By Alexis Akwagyiram

KIGALI, Rwanda — South African biotech company Afrigen is collaborating with a Nobel Prize-winning scientist to develop groundbreaking gene therapy treatments that target diseases that have plagued Africa for decades.

The Cape Town-based company is working with the University of Pennsylvania’s Drew Weissman, who won a Nobel Prize for developing mRNA vaccines used to fight COVID-19.

“My people are in his labs working with some of his top scientists on mRNA. And, of course, we are extremely interested to further collaborate,” Afrigen CEO Petro Terblanche told Semafor Africa. She said the company is exploring “opportunities to bring gene therapy to Africa” through its ties with scientists at the University of Pennsylvania.

Gene therapy refers to forms of treatment that add a new gene or repair a mutated one inside the human body.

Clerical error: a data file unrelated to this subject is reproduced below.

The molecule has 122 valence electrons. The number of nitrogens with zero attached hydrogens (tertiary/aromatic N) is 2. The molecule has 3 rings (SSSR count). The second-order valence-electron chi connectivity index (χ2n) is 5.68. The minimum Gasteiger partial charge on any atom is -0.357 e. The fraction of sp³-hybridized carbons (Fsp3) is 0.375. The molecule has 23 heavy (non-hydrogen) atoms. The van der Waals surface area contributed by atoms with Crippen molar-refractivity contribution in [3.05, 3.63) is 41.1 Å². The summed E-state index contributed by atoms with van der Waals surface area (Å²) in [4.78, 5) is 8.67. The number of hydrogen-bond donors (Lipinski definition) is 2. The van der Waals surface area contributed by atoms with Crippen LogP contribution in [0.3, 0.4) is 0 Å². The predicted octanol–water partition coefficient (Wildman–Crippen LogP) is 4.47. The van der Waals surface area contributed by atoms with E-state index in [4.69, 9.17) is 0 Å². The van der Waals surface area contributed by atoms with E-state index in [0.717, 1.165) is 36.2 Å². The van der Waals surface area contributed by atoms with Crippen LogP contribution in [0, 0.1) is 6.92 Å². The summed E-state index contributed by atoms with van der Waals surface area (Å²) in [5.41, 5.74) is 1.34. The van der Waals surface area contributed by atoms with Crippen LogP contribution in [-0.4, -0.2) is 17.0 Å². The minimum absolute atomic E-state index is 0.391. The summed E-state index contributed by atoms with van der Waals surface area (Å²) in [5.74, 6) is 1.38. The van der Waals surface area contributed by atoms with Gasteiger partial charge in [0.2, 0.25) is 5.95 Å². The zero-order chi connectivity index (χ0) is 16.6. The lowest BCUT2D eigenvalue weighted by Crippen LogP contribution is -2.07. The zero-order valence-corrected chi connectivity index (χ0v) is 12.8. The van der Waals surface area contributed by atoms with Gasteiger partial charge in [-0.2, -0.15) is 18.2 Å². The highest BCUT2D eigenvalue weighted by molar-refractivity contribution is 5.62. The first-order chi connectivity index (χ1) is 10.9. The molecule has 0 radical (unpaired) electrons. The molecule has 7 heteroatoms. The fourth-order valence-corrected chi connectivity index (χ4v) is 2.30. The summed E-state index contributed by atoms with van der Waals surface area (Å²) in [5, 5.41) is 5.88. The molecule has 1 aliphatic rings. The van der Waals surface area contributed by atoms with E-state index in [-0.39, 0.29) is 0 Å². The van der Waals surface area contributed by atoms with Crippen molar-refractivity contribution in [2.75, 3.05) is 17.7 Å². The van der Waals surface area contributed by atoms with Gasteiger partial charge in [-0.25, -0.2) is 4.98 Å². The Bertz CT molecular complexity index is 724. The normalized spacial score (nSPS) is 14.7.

Afrigen’s model involves developing the technology and expertise to create vaccines and therapeutic drugs which it then shares with partner manufacturers.

Terblanche, speaking to Semafor Africa on the sidelines of the Africa CEO Forum in Kigali, said the company shared information with 15 partners — made up of vaccine manufacturers and research institutions — in South Africa, Senegal, Nigeria, Kenya, Tunisia, and Egypt.

Afrigen is developing a new generation of mRNA vaccines for a range of diseases including HIV, tuberculosis (TB), Rift Valley fever, and gonorrhea, she said.